The major talk of this season has been concussions.
Everywhere you turn you hear something about a "concussion epidemic."
And yes, at first glance it certainly seems that way. However, the amount of concussions, I would wager, is essentially the same or close to what it will be by season's end as it has been in other years.
There are a couple of reasons why the NHL concussions are getting so much attention these days, which is part of the reason why a lot of people are freaking out.
The league has really taken a lot of steps to help identify, counteract and react to concussions both end-game and in-game. (If you haven't checked out the NHL concussion protocol, here it is.) For that reason you're seeing a lot more players listed on the DL, or not returning to a game with "concussion like symptoms."
I commend the league for taking these actions because it's important to the players' health. However, it has had an interesting result on the disclosure of injuries. With so many steps and precautions being taken it's almost impossible to keep a player out without specifying if it was a concussion or not. It's becoming hard to hide by players, and hard to come back from.
Think about how many players on your favorite team over the last five seasons have been removed from the lineup with an "Upper-body injury" and you never found out what it was? Well now we are slowly starting to figure out probably what it was most of the time—minor concussions, or concussion like symptoms.
The NHL has always been a bold league of tough guys who play hurt and play through the injuries. We are now realizing just how detrimental it can be to do that. So you're not seeing guys skate it off, or battle through it. You're seeing teams take the utmost precaution when it comes to head injuries.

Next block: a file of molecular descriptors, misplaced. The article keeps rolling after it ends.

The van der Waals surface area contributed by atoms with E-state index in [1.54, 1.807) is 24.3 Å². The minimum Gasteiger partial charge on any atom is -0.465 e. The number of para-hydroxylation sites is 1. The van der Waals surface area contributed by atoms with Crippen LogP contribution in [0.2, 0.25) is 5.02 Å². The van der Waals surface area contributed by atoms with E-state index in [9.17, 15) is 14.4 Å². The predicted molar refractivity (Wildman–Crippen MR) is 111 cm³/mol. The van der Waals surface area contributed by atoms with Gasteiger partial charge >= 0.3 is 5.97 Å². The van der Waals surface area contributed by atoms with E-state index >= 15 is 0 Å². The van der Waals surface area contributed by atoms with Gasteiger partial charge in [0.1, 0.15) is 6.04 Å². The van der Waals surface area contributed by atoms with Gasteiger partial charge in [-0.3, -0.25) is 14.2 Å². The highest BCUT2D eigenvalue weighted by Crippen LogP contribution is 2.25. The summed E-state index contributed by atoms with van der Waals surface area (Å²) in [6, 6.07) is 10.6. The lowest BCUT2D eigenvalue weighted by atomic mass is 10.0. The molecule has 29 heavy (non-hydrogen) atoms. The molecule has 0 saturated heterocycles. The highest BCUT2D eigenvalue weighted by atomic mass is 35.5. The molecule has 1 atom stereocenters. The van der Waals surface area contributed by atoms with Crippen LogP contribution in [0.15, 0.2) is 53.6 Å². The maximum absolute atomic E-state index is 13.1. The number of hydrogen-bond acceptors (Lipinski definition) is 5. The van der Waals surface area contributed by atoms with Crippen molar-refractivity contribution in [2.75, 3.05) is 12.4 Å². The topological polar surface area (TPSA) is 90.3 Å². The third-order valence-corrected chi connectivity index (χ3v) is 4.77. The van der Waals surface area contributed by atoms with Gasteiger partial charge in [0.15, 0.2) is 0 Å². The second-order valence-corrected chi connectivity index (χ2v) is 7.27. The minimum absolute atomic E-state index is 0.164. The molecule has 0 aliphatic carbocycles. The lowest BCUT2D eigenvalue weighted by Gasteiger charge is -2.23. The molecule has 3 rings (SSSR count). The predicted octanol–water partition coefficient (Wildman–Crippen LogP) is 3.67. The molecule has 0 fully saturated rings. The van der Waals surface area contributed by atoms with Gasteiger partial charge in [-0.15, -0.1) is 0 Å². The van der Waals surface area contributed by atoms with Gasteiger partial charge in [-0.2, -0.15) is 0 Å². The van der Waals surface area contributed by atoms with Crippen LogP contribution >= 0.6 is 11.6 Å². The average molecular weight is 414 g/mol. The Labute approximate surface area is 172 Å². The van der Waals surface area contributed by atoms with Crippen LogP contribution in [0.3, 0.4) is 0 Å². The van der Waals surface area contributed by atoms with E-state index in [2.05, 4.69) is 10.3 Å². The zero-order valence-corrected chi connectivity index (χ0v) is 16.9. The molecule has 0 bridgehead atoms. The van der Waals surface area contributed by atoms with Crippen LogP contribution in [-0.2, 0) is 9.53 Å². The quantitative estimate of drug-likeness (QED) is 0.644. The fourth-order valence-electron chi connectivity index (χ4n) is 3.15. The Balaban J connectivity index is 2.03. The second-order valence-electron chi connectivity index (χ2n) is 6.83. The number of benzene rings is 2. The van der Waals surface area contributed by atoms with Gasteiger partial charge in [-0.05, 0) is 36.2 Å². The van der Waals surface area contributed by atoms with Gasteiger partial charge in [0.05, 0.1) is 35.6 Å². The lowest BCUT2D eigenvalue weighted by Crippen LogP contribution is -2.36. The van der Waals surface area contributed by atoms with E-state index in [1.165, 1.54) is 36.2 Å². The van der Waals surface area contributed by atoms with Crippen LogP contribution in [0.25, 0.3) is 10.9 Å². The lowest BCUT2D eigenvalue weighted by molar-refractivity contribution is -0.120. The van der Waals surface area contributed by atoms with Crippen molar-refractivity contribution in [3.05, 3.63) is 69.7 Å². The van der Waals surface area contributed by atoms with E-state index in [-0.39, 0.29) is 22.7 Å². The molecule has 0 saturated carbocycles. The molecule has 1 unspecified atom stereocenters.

I am certain that in the past, both player and team, have sidelined minor concussion like feelings because the player felt he was "good to go." It's a bad thing, but it's just the mentality of athletes and hockey in general. These guys are warriors. And anyone who has ever played sports competitively knows you don't care if you are hurt you want to get back out there ASAP. But you can't do that now, thankfully.
There is also the example of a guy like Colby Armstrong who didn't inform his team, which I am sure was also quite prevalent in the past, but you can't do that now.
The other thing that is making this "concussion epidemic" so prevalent is the number of quality players that are falling victim.
Crosby, Shea Weber, Jeff Skinner, Mike Richards, Simon Gagne, Joni Pitkanen, Ryan Miller, Latendresse, Chris Pronger, Kris Letang, Colby Armstrong, John-Michael Liles, etc.
It's a huge list, and it features a lot of marquee players for different teams. Truth of the matter is, it's been a bit of combined bad luck for a lot of teams. Every year there are players from teams that suffer concussions. The only difference is, those players are Alex Plante and Brian Rolston...and not Shea Weber and Sidney Crosby.
It's not to say that because a player is not as prolific or important to his team that the concussion severity is lessened, it's just the obvious nature of media and sports. If your best or one of your better players gets injured, it's going to be a big deal.
In general the league has increased its awareness of concussions, and it's honestly been a lot of bad luck with bigger players going down to this injury. That's why I feel as though concussions are pretty much going to be on par with other years, regardless of being disclosed or undisclosed.
I am not going to be an over-reacter to this media induced "epidemic." I don't think anything about the game should change, save maybe giving those Messier helmets a solid look as mandatory equipment.
It really is terrible that a lot of great players are getting hurt but this is hockey, not hopscotch. The league is taking the right steps in preserving the physicality of the game and trying to protect player health and safety.
More is certain to come in precautions, but I think the league is seeing it the same way I am.